The Tampa Bay Rays are at it again, and they have a plethora of starting pitching prospects that are not far from being ready for the big leagues. But the great problem is that they already have Matt Moore, Alex Cobb, Chris Archer, Jeremy Hellickson, and Jake Odorizzi under control in the big league rotation through at least 2016. Thus, the Rays could elect to transition some of their starting prospects to the bullpen instead of having them sit in Triple-A for the next three seasons. Who among their group is most likely to be converted?
At this point, Colome may never see time again as a starter. After throwing 157.2 innings as a starter in 2011, he has thrown just 162.0 in the last two seasons combined thanks to a series of arm injuries. The Rays were probably going to give him one last chance to be stretched out as a starter this season, but thanks to a 50-game suspension for PEDs, he is not going to build up enough innings to get his arm strength where it needs to be. Thus, he is likely going to be converted to relief. He already has outstanding stuff in the rotation, albeit with iffy control. Move him to the bullpen and that stuff plays up even more, and the control issues are masked. He could find himself in the Rays’ bullpen before the end of this year, and might quickly establish himself as Grant Balfour‘s heir for the Rays’ closer role.
Everyone thought Montgomery would be move to relief this year after struggling as a starter for the previous three seasons. But, a strong Arizona Fall League out of the bullpen led the Rays to give him another chance at starting. He has been decent so far this year back in the rotation, but his future still probably lies in the bullpen. He once was a consensus top-30 prospect in baseball thanks to a fastball that sat in the low-mid 90′s from the left side and a devastating changeup, but this stuff had largely disappeared until it showed signs of coming back in the AFL. His stuff looks much better coming out of a relief role, and he has a much better chance of being successful as a reliever than a successful starter. He too could find himself in the big league ‘pen sooner rather than later.
Andriese is not a guy that the Rays are going to want to move into the bullpen, but given their future logjam at starting pitcher, it might be the only way he reaches the big leagues with the Rays. The power sinkerballer has a knack for inducing ground balls, and has two nice secondary pitches in his splitter and curveball. He also throws a slider that is decent at times, although in relief it is likely he would scrap the pitch. He has solid command and a good feel for pitching, but he does not have the elite stuff that Nate Karns and Enny Romero come with. Thus, Andriese is likely headed to the bullpen barring a multitude of trades or injuries. He would slot in well, and could be a setup man type in the future thanks to his command and nice three pitch mix. Andriese is going to make it hard on the Rays, but he is so low on the depth chart, both now and in the future, they are not going to want to keep him in the minors forever.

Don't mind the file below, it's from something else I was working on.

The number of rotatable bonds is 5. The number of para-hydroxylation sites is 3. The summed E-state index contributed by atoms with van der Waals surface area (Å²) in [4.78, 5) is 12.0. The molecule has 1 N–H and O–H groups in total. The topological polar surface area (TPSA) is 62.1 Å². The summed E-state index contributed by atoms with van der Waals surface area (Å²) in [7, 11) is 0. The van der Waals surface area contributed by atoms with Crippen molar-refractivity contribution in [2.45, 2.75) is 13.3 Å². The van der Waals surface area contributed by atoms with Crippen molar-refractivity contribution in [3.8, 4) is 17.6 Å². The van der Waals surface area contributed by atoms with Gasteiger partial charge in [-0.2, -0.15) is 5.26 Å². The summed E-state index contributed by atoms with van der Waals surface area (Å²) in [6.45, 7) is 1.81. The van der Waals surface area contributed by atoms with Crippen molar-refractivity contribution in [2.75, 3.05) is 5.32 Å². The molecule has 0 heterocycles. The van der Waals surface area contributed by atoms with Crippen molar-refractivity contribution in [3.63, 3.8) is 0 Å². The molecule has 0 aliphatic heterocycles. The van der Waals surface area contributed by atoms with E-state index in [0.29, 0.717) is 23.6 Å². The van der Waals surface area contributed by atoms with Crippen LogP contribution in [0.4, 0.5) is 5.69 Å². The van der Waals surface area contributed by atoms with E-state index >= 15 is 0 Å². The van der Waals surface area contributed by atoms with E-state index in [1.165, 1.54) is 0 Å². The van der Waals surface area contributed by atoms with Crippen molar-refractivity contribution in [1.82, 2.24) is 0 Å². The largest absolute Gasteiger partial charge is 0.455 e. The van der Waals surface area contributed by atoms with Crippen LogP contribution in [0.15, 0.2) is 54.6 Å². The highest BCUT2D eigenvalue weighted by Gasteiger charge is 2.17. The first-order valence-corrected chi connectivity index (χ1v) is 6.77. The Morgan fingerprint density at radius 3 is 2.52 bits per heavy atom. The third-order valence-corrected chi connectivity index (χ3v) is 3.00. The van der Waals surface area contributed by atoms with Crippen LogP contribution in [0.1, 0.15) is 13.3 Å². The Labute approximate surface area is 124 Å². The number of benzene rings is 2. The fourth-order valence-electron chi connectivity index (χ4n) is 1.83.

Kelly is similar to Andriese in that the Rays don’t want to move him to the bullpen, but that is likely the only way he will see big league time. He is not the prospect that Andriese is, but he has quietly put up a nice minor league career to date. Unlike the other three guys on this list, he does not have the stuff to profile as a late-innings reliever. That being said, he has more than enough ability to be a righty specialist or swingman type. His fastball sits in just the 88-90 MPH range, but he does a decent job of keeping the pitch down in the zone. His changeup is his best pitch, and can be unhittable at times, and he also features a slurvy breaking ball that is iffy. He started this season in the Durham Bulls’ bullpen until Erik Bedard was called up, and that is likely his future role. Once again, the Rays have a youngster that could become a nice part of their bullpen sooner rather than later.
These Tampa Bay Rays starting prospects are all likely heading to relief, especially with the Rays having such a strong big league staff under control for so long. Nate Karns and Enny Romero both are also no guarantee to remain starters, but they are better prospects than the players already mentioned, and the Rays are going to want to keep them around as starters for future depth. The Rays bullpen has a promising future, and these four pitchers could pair nicely with the likes of relief prospects Brad Boxberger, C.J. Riefenhauser, and Kirby Yates to give the Rays a scary bullpen. Once again, Andrew Friedman has done a great job to put together so much pitching depth that there is no clear answer of what to do with it.